Your first holiday as a couple can be a daunting thing. Between arguing over who pays the bill and struggling with luggage on a long-haul flight, couples holidays can be fraught with tension.

But there are things you can do to prepare yourself (and your partner) before departure. Read on for 5 tips for handling your first holiday together as a couple.

Dip a toe in before jumping into the deep end

Your first holiday as a couple can be a taxing one. Long, tedious train journeys, getting on each other’s nerves waiting for a delayed flight, snapping at each other when you take the wrong direction — there are lots of opportunities for conflict.

So before you take that month-long trek through India, why not start off small first? A city mini-break in Europe, a quiet weekend in a countryside B&B, a couple of days camping — these make for relatively stress-free holidays which let you test the waters first.

Of course, arguments happen — fact. But starting off small with a short, close holiday gives you less time to fall out and makes it easier to head home if it all gets too much.

Be prepared to compromise

Compromise is the foundation of any good relationship. The ability to meet your partner halfway and find a solution that meets both of your needs is a useful thing to have in a relationship. As the therapist Jonathan Shippey describes:

“The need for compromise is built into the very essence of being in a relationship. We know that couples will always have conflict, and compromise is one of the most effective ways for couples to manage their conflict in order to increase trust and understanding with each other.”

And this is especially true for your first holiday. Every decision you make on your trip should be made together, from where you’re actually visiting, to which cafe you’re going to for breakfast.

You shouldn’t expect to get your own way all the time (and neither should your partner!) — discuss your holiday in advance and agree that you should make decisions that both of you are happy with.

Avoid distractions and be present with each other

In this digital age, we’re easily distracted by our phones. Checking the news, replying to work emails, scrolling through Facebook — our phones hold a lot of distractions. And while it’s easily done at home, on holiday it’s a big no-no.

Holidays should be about spending time with each other. They’re about getting to know each other better and enjoying each other’s company.

And when you’re on holiday, your relationship is under the spotlight. Spending so much time together puts every action under the spotlight, and tensions can run high if one person thinks the other isn’t fully present. As Orion Talmay of Orion’s Method writes:

“[Not using your phone] will show your partner that they have your undivided attention. Everyone needs to feel needed in relationships. By setting aside time for just the two of you, you’re proving that they’re more important than your phone.”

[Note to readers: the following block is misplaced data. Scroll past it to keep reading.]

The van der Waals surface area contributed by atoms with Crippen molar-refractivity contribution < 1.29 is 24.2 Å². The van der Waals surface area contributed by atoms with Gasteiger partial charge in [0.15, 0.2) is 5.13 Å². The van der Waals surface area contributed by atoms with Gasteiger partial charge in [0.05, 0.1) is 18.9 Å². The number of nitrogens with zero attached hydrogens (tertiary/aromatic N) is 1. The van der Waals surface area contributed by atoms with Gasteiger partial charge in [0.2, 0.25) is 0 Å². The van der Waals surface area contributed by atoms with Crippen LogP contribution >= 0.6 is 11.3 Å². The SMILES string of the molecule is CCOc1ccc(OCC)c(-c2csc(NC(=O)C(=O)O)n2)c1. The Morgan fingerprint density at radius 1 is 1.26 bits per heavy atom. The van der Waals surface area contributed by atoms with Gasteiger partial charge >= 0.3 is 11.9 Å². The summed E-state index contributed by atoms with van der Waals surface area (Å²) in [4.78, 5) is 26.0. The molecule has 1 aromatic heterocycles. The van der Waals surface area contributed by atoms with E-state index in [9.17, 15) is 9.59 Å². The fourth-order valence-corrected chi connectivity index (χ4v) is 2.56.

Turn off your internet and put your phone in your bag or pocket. Be present with your partner and ask the same of them. This will keep your holiday calm and stress-free, as well as bringing a new level of intimacy between the two of you too.

Make a plan (but don’t stick to it)

If you’re going somewhere for the first time, it’s worth making a plan.

Make a list of restaurants, pubs, cafes, hotels, tourist attractions, and so on well in advance. This makes good sense for any holiday of course, but especially so for couples. It ensures that you can find activities you will both enjoy, rather than one person having all the fun.

But your plan should also include a budget too. For some people, holidays are a chance to splurge, spending freely on drinks, meals, and entertainment. But others prefer a more frugal approach to holidays, watching their pennies and sticking to a budget.

Making a plan in advance helps you both find activities you both want to do. It also lets you create a budget that means you can both enjoy your holiday. You don’t need to stick to your plan rigidly, but it’s a good framework that eases the pressure off both of you.

Expect a lot of weird firsts

When you spend every moment of every day with your partner on holiday, there’s no hiding. All the embarrassing habits or weird behaviours that we usually keep hidden behind closed doors are on full display — and that applies to both of you.

Maybe one of you sings while you shower. Or perhaps one of you insists on making the bed every morning, while the other is happy to leave it for housekeeping to do. Or maybe you’re a chronic burper after certain kinds of food.

You can both expect to see a lot of firsts from each other on your holiday. Some might disgust you, while some might be endearing. Whatever the habit, be prepared — it’s not a relationship-ender, but our weird habits can certainly be an eye-opener.

Your first holiday with your partner shouldn’t be stressful — it should be enjoyable and relaxing, a chance for both of you to unwind and enjoy each other’s presence. Follow the tips above and start looking forward to your first holiday together as a couple.

Words : Hollie Jones

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